This erroneous notion that the sun revolved around the earth was supported by the Roman Catholic Church and philosophers well into the seventeenth century. Although a heliocentric system had been proposed as early as 270 BC by the ancient mathematician and astronomer Aristarchus of Samos, philosophical and ecclesiastical authorities staunchly defended the geocentric (Ptolemaic) belief that the earth was the stationary centre of the universe. Nicolaus Copernicus’ On the Revolutions of the Heavenly Orbs (1543) offered the first significant challenge to the geocentric system. In Copernicus’ work, printed months before his death, he theorised that the earth not only rotated daily on its axis, but revolved yearly around the sun, as did other planets. Copernicus’ revolutionary work, together with the supporting findings of Galileo and Newton, are found in Room 1, just a meter or so away from the Trundholm Sun Chariot. With its Latinate print and simple diagram of a heliocentric system, Copernicus’ text dismissed the deistic figure of the sun, as well as his fiery steads, and unsettled the humanist and biblical belief that man was the crux of the cosmos.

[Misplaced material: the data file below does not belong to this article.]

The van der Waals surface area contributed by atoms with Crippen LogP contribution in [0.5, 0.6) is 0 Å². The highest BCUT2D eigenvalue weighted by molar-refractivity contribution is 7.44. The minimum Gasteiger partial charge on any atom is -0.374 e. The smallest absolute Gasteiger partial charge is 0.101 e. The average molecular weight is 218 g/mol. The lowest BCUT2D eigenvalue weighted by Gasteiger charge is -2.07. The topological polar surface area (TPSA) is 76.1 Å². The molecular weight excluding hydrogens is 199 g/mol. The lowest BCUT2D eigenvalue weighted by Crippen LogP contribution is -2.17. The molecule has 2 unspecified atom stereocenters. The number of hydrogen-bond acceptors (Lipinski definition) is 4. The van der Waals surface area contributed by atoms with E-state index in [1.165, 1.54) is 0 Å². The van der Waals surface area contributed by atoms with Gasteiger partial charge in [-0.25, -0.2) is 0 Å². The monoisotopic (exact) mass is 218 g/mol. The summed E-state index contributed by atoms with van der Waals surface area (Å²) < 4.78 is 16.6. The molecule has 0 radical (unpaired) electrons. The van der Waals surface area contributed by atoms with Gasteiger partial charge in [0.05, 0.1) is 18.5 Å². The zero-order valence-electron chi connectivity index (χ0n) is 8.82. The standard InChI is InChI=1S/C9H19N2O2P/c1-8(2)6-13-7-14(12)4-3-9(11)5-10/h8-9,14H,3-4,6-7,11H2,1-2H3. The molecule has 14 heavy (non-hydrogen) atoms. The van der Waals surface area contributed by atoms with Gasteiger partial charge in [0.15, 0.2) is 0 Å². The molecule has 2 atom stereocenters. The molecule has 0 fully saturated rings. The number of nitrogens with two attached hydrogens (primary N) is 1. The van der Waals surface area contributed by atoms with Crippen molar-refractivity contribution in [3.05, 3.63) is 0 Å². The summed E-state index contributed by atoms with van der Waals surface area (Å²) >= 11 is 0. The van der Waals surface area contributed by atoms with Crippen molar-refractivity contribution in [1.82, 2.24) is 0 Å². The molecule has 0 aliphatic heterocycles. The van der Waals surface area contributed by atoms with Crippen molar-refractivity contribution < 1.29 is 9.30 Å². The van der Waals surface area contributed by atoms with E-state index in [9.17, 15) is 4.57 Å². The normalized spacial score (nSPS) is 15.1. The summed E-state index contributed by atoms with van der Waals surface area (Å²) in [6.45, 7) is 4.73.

Despite debunking the long-held myth of geocentricism, Astronomers like Copernicus brought man closer to the sun. With the eventual realisation that it was the sun’s gravitational pull that kept the earth moving (not the other way round), our dependency on the star became translucently apparent. Although “sun” time altered to clock time (sun dials were eventually replaced with mechanical watches) and religious doctrine gave way to natural philosophy, the sun was more vital than ever. From the late eighteenth century onwards, medical practitioners wanted to harness the sun’s properties to help alleviate ailments and cure fatal illnesses. Room 2 explores how apothecaries, doctors and inventors sought to utilise sunlight to improve health. Thus we learn of how patients suffering from tuberculosis were either sent to sanatoriums in warmer climates or prescribed increased exposure to sunlight because of its bactericidal properties. Child sufferers of TB were encouraged to lie in spinal carriages that would then be wheeled outdoors. One such carriage is on display and looks eerily similar to the wooden carts used to collect plague-ridden corpses.